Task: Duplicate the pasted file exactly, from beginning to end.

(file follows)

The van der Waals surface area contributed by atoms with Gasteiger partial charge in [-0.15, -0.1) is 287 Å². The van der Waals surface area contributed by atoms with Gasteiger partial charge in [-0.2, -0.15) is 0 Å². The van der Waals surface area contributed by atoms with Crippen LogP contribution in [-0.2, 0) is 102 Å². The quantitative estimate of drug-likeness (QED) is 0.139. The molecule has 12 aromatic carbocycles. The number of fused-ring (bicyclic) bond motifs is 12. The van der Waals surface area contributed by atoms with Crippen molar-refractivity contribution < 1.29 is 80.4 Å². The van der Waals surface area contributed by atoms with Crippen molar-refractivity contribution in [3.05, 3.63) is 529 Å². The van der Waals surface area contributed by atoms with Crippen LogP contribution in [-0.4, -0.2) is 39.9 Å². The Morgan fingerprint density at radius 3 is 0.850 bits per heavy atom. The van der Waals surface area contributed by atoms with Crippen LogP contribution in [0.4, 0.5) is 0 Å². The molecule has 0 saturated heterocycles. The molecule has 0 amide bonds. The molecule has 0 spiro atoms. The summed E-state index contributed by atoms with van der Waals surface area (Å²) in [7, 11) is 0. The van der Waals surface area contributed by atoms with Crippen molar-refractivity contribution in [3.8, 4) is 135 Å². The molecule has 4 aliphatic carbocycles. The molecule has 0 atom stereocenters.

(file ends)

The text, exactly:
The van der Waals surface area contributed by atoms with Gasteiger partial charge in [-0.15, -0.1) is 287 Å². The van der Waals surface area contributed by atoms with Gasteiger partial charge in [-0.2, -0.15) is 0 Å². The van der Waals surface area contributed by atoms with Crippen LogP contribution in [-0.2, 0) is 102 Å². The quantitative estimate of drug-likeness (QED) is 0.139. The molecule has 12 aromatic carbocycles. The number of fused-ring (bicyclic) bond motifs is 12. The van der Waals surface area contributed by atoms with Crippen molar-refractivity contribution < 1.29 is 80.4 Å². The van der Waals surface area contributed by atoms with Crippen molar-refractivity contribution in [3.05, 3.63) is 529 Å². The van der Waals surface area contributed by atoms with Crippen LogP contribution in [-0.4, -0.2) is 39.9 Å². The Morgan fingerprint density at radius 3 is 0.850 bits per heavy atom. The van der Waals surface area contributed by atoms with Crippen LogP contribution in [0.4, 0.5) is 0 Å². The molecule has 0 saturated heterocycles. The molecule has 0 amide bonds. The molecule has 0 spiro atoms. The summed E-state index contributed by atoms with van der Waals surface area (Å²) in [7, 11) is 0. The van der Waals surface area contributed by atoms with Crippen molar-refractivity contribution in [3.8, 4) is 135 Å². The molecule has 4 aliphatic carbocycles. The molecule has 0 atom stereocenters.